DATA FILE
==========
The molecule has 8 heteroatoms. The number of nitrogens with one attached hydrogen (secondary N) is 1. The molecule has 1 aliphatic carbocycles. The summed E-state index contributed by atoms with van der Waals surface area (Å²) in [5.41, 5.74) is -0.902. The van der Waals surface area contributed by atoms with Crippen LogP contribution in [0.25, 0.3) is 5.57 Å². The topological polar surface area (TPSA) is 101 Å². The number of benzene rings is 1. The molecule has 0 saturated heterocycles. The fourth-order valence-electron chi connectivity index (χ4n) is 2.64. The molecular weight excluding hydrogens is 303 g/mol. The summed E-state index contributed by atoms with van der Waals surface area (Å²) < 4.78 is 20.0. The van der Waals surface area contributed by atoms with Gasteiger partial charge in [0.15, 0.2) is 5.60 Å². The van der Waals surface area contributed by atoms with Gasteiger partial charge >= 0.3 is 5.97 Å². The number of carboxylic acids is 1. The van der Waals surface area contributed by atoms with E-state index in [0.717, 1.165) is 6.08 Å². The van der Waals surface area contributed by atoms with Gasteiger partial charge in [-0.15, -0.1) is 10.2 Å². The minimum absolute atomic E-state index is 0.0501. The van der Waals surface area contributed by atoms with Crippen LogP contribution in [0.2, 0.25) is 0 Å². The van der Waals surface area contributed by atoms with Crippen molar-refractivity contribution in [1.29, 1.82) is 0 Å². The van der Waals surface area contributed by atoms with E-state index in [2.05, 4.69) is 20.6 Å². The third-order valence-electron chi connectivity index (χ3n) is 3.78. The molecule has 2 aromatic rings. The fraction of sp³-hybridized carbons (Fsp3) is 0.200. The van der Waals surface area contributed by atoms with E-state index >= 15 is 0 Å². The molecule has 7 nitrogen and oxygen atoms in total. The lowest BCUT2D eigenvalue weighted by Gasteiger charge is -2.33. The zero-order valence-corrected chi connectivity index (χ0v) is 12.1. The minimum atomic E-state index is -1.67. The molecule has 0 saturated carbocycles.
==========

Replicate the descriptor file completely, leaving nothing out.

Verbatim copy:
The molecule has 8 heteroatoms. The number of nitrogens with one attached hydrogen (secondary N) is 1. The molecule has 1 aliphatic carbocycles. The summed E-state index contributed by atoms with van der Waals surface area (Å²) in [5.41, 5.74) is -0.902. The van der Waals surface area contributed by atoms with Crippen LogP contribution in [0.25, 0.3) is 5.57 Å². The topological polar surface area (TPSA) is 101 Å². The number of benzene rings is 1. The molecule has 0 saturated heterocycles. The fourth-order valence-electron chi connectivity index (χ4n) is 2.64. The molecular weight excluding hydrogens is 303 g/mol. The summed E-state index contributed by atoms with van der Waals surface area (Å²) < 4.78 is 20.0. The van der Waals surface area contributed by atoms with Gasteiger partial charge in [0.15, 0.2) is 5.60 Å². The van der Waals surface area contributed by atoms with Gasteiger partial charge >= 0.3 is 5.97 Å². The number of carboxylic acids is 1. The van der Waals surface area contributed by atoms with E-state index in [0.717, 1.165) is 6.08 Å². The van der Waals surface area contributed by atoms with Gasteiger partial charge in [-0.15, -0.1) is 10.2 Å². The minimum absolute atomic E-state index is 0.0501. The van der Waals surface area contributed by atoms with Crippen LogP contribution in [0.2, 0.25) is 0 Å². The van der Waals surface area contributed by atoms with Crippen molar-refractivity contribution in [1.29, 1.82) is 0 Å². The van der Waals surface area contributed by atoms with E-state index in [2.05, 4.69) is 20.6 Å². The third-order valence-electron chi connectivity index (χ3n) is 3.78. The molecule has 2 aromatic rings. The fraction of sp³-hybridized carbons (Fsp3) is 0.200. The van der Waals surface area contributed by atoms with E-state index >= 15 is 0 Å². The molecule has 7 nitrogen and oxygen atoms in total. The lowest BCUT2D eigenvalue weighted by Gasteiger charge is -2.33. The zero-order valence-corrected chi connectivity index (χ0v) is 12.1. The minimum atomic E-state index is -1.67. The molecule has 0 saturated carbocycles.